Closest Metro: Middle Longhua Road
Address: 2555 Longteng Dadao, near Fenggu Lu, Xuhui district
Hongqiao Flower Market
The Hongquiao Flower Market is not the quirkiest thing to do in Shanghai, but so many of my friends and colleagues loved visiting the Hongqiao Flower Market, therefore I have decided to add it to this list. Step into a world of colourful blooms, sweet succulents, cute garden furniture and pretty pots. The air is thick with floral scents. I do not advise a visit if you suffer from hay fever. The market is large but feels intimate with lots of hidden corners concealing little shops. The Hongqiao Flower market is very Instagram friendly! Not that you can use Instagram in China without a VPN of course…
Closest metro: Longbai Xincun
Address: 718 Hongjing Lu, near Hongsong Lu
Power Station of Art
Another artistic gem has made it onto our list but this time, this art gallery is housed in a former power station. Called the wonderfully logical name of Power Station of Art, it is China’s first state-run contemporary art museum. The renovation of this building cost the Shanghai government $64 million, but what a wonderful way of preserving the old and filling the building with modern art. The building is indeed a work of art in itself. Many exhibitions are free and the views from the rooftop over the former Expo site are spectacular. Every time you visit you will find new art, different sculptures and interesting exhibitions. Not many tourists know about this quirky place.
Closest Metro: 15 mins walk from South Xizang Rd
The Normandy Apartments
The French Concession appears on all Shanghai guides but not all of them mention the haunted house on the corner of Wukang Road. The beautiful Normandy apartments are a stunning piece of architecture to behold, for the best shot walk to the centre of the zebra crossing. However, this stunning building holds sinister secrets. At the start of the century, this was the postcode that all of Shanghai’s rich and famous wanted. Yet by the 60ies most of the movie stars had left, just a few remained such as Shangguan Yunzhu. Shangguan was no longer in her hay day. The actress was branded as a reactionary, her films seen as ‘poisonous weeds’ and thusly she ended her life by jumping from the 7th floor. This is not the only suicide and some parts of Shanghai call the Normandy apartments by the ominous name of ‘the diving board’. During the cultural revolution, many intellectuals and enemies of the state took their lives here. The Normandie hides its dark secrets well behind its perfectly manicured facade.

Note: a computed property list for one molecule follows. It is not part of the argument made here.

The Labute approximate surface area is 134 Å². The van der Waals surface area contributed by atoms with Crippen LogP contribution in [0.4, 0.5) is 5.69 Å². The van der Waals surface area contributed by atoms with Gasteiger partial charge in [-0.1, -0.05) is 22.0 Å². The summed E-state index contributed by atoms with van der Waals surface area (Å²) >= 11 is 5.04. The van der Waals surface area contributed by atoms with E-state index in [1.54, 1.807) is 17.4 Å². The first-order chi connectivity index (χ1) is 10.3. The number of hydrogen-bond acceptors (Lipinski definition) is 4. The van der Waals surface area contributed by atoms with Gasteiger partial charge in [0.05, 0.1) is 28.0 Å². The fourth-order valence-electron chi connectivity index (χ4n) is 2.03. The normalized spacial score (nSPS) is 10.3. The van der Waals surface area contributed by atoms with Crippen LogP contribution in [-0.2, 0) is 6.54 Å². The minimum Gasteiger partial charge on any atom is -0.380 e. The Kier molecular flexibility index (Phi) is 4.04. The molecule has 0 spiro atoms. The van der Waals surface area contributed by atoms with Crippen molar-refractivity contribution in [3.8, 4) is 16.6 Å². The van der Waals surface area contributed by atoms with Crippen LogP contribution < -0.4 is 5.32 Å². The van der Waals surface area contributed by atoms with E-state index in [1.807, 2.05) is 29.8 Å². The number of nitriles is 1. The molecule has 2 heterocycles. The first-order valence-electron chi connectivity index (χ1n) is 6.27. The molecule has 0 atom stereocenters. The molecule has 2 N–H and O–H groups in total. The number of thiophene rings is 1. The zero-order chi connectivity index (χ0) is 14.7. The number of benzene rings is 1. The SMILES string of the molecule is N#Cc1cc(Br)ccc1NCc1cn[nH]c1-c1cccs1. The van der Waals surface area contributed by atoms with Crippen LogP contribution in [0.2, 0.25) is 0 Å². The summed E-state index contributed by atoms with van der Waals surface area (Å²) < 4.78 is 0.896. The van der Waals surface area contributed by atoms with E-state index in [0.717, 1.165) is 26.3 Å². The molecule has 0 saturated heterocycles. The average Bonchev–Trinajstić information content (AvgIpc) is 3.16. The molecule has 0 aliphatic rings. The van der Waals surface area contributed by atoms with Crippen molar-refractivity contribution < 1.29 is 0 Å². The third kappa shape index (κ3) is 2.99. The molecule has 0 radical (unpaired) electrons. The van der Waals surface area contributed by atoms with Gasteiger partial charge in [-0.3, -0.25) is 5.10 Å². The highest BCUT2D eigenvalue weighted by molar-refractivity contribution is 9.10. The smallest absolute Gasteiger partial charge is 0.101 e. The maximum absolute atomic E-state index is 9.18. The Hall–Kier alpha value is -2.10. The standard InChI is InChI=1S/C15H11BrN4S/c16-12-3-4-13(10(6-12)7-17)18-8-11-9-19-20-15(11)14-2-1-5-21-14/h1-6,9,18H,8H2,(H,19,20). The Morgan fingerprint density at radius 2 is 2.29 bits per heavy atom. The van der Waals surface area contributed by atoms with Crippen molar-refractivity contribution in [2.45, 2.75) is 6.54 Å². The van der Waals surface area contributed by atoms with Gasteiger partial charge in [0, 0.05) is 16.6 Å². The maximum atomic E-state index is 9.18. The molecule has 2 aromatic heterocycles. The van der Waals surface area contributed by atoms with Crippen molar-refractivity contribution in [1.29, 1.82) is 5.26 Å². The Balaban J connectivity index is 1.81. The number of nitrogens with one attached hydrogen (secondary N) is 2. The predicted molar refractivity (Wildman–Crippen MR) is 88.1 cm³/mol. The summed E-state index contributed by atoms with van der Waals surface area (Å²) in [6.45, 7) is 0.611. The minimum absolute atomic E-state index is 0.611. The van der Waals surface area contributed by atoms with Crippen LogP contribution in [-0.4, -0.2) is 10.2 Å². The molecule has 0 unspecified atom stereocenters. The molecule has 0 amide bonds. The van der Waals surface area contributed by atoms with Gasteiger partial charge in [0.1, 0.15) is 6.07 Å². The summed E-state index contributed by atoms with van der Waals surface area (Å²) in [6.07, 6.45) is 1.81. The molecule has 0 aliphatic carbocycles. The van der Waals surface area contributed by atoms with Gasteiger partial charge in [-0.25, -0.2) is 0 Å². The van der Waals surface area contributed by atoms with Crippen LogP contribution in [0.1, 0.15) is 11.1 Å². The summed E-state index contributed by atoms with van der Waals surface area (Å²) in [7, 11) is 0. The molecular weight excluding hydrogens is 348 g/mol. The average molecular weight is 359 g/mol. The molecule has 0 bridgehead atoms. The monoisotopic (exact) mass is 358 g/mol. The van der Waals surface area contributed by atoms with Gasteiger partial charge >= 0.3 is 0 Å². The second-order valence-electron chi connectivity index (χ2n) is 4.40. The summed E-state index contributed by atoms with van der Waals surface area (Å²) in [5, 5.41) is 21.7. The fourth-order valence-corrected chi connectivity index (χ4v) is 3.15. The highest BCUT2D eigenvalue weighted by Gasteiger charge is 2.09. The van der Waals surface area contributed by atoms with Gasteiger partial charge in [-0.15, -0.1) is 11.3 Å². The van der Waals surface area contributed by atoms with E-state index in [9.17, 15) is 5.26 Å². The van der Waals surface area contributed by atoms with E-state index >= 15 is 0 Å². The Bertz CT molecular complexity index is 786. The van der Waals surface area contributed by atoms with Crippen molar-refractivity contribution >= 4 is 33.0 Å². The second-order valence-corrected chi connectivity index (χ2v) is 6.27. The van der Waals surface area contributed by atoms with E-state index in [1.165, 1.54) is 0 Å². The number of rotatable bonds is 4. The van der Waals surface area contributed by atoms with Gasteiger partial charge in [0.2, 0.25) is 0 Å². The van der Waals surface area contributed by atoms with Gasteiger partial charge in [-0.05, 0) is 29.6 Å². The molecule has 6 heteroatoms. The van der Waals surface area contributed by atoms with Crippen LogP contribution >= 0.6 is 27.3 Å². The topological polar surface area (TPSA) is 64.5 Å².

Closest metro: Jiaotong University
Address: 1850 Huaihai Zhong Lu, near Wukang Lu
China Art Museum
Shanghai is full of quirky architecture. One building that is particularly quirky is the China Art Museum. Originally built for the Shanghai Expo of 2010, this huge red building housed the China Pavillion. Now it has been transformed into an art museum. This large building resembles a crimson graduation cap as you stand before it. Climb the many, many steps as you enter the vast space inside. You climb the many, many escalators to reach the museum inside the top of the building. The China Art Museum is interesting, but it is not my favourite museum in Shanghai. There is not a huge amount of art inside despite its vast size, therefore, the exterior is far more interesting than the interior in my opinion. I believe the building itself is the true winner of quirky masterpieces in Shanghai.
Closest Metro: China Art Museum
Address: 161 Shangnan Lu, near Guozhan Lu
A red telephone box, brick buildings, a huge church, street signs in English with names such as Cambridge Road … am I still in Shanghai? Technically yes but you feel as if you were thousands of miles away on the British Isle. Welcome to Thames Town, one of a few themed towns dotted around Shanghai. Whilst it takes a bit of effort to get to, as it does not have its own metro station, it is still a very quirky place to visit during your trip to Shanghai. Channel your inner brit as you walk along the cobbled lanes and ignore the huge air conditioning units clinging to the brick buildings. Thames Town is quite compact, so take your time, stop for a pot of tea and just for a moment, you can forget that you are in China.
Closest Metro: Songjiang Xincheng
Address: Tàiwùshì xiǎo zhèn
Don’t disturb the Dragon